With Derek Fisher being shown the door as New York Knicks head coach and fellow Laker Kurt Rambis taking over as interim coach, all the buzz is about who Phil Jackson will bring in to right the ship (Tom Thibodeau anyone?). In the meantime, let’s take a look at some of the head coaches who’ve led the Knickerbockers and wound up leaving the organization in a less-than-graceful manner.
Larry Brown (2005-06)
Local boy by way of Long Beach who’s become an NBA and college basketball coaching legend comes back to coach hometown squad and winds up being a dream come true? Not quite, as Brown’s tenure lasted a season that was marred by his being set up to fail by then-general manager Isiah Thomas resulting in a 23-59 record. And that doesn’t even include the public feuding Brown did in the media with Coney Island’s own star point guard Stephon Marbury, who wound up getting labeled by local beat writers as “…the most reviled athlete in New York.”
You would think that one of the Top 10 coaches in NBA history would be able to make a long and lasting impact for the New York Knicks, right? You’d be wrong as even a Hall of Famer like Wilkens could not withstand the combined forces of Thomas and Marbury. After being hired in January 2004, he and the Knicks rode out the rest of the season to a 23-19 record, which was good enough to get the team into the post-season as a seventh seed. Following an opening round sweep by the New Jersey Nets, Wilkens returned to start the following season 17-22, before resigning and never coaching again.
Another one of the Top 10 coaches in NBA history who helmed the New York Knicks, Nelson won five championships as a player for the Boston Celtics and was a three-time coach of the year. Having succeeded Pat Riley, Nelson’s New York stint lasted from July 1995 to March 1996, during which time his wheeling-and-dealing proclivities found him proposing to team management that they trade franchise cornerstone Patrick Ewing and make a run at upcoming free agent Shaquille O’Neal. Coupled with an up-tempo style of offense that contrasted with Riley’s hard-nosed defensive approach, Nelson compiled a 34-25 record and wound up getting fired, only to have Jeff Van Gundy wind up getting promoted to interim coach.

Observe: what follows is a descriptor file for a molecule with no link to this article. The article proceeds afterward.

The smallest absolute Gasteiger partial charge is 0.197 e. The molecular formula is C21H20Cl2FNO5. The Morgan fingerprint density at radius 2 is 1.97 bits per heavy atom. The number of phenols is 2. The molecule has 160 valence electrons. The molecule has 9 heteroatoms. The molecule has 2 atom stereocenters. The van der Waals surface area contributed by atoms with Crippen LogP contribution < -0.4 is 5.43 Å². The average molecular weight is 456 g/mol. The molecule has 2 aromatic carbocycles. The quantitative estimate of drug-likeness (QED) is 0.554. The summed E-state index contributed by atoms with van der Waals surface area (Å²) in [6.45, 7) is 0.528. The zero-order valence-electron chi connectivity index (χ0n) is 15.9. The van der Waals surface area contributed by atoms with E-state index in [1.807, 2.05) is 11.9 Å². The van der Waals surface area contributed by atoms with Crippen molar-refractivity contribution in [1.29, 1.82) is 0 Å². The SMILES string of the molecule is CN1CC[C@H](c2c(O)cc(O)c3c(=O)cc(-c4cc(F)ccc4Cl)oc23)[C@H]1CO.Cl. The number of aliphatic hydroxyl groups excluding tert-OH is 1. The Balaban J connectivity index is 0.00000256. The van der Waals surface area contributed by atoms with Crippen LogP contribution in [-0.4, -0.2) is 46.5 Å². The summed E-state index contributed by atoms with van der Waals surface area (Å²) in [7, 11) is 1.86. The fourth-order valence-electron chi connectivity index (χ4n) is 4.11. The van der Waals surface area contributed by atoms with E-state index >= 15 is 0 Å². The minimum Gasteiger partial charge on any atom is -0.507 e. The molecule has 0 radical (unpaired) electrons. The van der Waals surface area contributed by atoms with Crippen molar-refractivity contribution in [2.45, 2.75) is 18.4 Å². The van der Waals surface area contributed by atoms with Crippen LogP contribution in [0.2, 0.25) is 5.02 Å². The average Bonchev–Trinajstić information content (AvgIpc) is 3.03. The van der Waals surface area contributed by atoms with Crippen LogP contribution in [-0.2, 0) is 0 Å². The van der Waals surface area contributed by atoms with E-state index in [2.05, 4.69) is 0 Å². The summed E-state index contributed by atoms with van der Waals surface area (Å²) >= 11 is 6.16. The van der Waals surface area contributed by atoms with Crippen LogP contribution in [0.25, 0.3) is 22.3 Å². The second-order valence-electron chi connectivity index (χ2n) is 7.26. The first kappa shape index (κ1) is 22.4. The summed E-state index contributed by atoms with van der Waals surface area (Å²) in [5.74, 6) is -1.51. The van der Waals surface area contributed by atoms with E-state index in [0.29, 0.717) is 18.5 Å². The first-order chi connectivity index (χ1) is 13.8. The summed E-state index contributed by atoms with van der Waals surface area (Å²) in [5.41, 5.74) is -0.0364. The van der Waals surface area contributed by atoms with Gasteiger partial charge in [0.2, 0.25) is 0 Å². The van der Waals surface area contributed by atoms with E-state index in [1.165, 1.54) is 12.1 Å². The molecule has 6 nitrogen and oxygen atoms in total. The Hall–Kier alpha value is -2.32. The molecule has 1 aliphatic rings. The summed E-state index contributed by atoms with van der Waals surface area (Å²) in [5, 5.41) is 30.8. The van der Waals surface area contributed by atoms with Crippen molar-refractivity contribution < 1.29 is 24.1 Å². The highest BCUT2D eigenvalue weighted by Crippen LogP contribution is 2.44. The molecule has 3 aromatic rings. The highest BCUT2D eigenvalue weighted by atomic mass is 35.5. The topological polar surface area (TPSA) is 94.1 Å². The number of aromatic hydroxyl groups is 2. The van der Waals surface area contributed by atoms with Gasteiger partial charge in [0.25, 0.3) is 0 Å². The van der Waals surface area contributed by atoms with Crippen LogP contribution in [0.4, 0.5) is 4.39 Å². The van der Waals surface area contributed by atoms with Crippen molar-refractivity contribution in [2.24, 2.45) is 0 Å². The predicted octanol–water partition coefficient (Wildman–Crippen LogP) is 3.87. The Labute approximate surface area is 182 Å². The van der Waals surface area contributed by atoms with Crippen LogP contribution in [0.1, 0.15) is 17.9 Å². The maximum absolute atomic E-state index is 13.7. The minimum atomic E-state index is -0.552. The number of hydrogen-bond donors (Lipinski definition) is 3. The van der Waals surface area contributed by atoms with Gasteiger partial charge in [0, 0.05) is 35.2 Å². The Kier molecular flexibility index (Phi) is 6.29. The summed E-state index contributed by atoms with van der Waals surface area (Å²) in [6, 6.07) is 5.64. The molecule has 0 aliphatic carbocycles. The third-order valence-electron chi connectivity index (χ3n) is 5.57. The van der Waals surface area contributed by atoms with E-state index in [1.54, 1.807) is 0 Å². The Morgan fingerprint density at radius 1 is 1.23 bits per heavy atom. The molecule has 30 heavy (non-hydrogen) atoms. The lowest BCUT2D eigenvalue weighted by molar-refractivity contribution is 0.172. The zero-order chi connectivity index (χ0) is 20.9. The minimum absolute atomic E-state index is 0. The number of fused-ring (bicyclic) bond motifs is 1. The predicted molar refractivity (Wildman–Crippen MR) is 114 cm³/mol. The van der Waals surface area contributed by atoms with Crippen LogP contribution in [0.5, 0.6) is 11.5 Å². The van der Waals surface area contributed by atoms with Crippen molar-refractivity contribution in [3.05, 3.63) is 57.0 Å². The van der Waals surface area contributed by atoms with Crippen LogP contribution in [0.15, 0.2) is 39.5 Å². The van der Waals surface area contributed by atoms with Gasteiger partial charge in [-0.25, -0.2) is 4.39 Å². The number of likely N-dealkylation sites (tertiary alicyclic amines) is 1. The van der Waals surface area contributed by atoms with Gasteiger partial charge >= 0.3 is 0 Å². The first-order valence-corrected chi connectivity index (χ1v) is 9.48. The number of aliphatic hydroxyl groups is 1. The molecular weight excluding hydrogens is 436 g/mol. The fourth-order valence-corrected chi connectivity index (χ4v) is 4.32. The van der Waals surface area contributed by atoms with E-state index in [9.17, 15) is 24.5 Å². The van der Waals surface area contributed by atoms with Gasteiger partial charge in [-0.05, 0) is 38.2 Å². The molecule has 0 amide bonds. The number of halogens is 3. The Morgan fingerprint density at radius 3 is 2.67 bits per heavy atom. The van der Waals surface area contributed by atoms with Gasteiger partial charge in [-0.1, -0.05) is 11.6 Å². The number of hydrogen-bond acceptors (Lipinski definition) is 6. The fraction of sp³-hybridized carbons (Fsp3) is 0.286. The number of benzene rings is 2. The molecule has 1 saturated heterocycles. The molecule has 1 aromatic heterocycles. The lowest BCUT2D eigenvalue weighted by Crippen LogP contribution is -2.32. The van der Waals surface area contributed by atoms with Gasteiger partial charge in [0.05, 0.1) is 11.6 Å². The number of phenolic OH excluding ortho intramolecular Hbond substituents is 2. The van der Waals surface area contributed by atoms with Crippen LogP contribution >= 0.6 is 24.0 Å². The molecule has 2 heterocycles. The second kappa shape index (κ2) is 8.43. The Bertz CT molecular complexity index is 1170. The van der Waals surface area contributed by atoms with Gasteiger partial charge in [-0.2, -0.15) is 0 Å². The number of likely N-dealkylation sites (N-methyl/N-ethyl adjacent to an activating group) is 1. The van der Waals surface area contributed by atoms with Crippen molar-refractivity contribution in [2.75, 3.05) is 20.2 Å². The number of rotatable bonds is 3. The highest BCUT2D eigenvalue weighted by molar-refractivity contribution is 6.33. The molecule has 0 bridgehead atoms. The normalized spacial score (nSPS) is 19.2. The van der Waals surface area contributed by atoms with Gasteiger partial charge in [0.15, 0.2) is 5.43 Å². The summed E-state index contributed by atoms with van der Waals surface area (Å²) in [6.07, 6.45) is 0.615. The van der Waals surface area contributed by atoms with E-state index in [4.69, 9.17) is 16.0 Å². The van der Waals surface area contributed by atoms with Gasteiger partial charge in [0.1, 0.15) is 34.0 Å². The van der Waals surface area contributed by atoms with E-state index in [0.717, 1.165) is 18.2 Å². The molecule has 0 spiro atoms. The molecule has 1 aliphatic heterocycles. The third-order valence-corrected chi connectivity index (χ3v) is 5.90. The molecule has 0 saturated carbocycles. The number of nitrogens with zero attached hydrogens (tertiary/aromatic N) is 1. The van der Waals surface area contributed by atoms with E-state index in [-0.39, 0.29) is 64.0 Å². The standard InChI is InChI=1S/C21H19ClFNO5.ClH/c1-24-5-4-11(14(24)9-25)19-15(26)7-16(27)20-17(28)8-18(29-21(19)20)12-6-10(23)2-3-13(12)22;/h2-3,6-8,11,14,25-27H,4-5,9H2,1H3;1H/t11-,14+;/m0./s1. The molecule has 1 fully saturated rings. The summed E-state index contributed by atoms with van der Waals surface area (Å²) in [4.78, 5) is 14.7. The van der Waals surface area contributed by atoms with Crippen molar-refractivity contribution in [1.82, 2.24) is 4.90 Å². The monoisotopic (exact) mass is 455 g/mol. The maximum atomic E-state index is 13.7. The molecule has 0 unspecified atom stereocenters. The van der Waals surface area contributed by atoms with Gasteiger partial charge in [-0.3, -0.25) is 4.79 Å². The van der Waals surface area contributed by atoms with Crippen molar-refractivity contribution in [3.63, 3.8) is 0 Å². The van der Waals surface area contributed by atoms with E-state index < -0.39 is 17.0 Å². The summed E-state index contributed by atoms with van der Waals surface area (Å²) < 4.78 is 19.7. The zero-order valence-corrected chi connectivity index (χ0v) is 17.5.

Brown’s five-year stint heading up the Atlanta Hawks landed him a Coach of the Year Award and a job leading the Knicks. While he compiled an overall record of 138-190, Brown made the playoffs his first two seasons before a March 1985 knee injury to stud forward Bernard King (which belabored him for two seasons), and a 32-game stint on the disabled list for top draft pick Patrick Ewing, found Brown being shown the door in 1986 after starting out 4-12.
Willis Reed (1977-1978)
While it’s all well and good that Willis Reed was on the only two Knicks teams to win championships, his success as a player did not translate to his leading the team as its head coach. In succeeding Hall of Fame Coach Red Holzman, Reed wound up with an overall record of 49-47. He left the team 14 games into the 1978 season and wound up being succeeded by Holzman.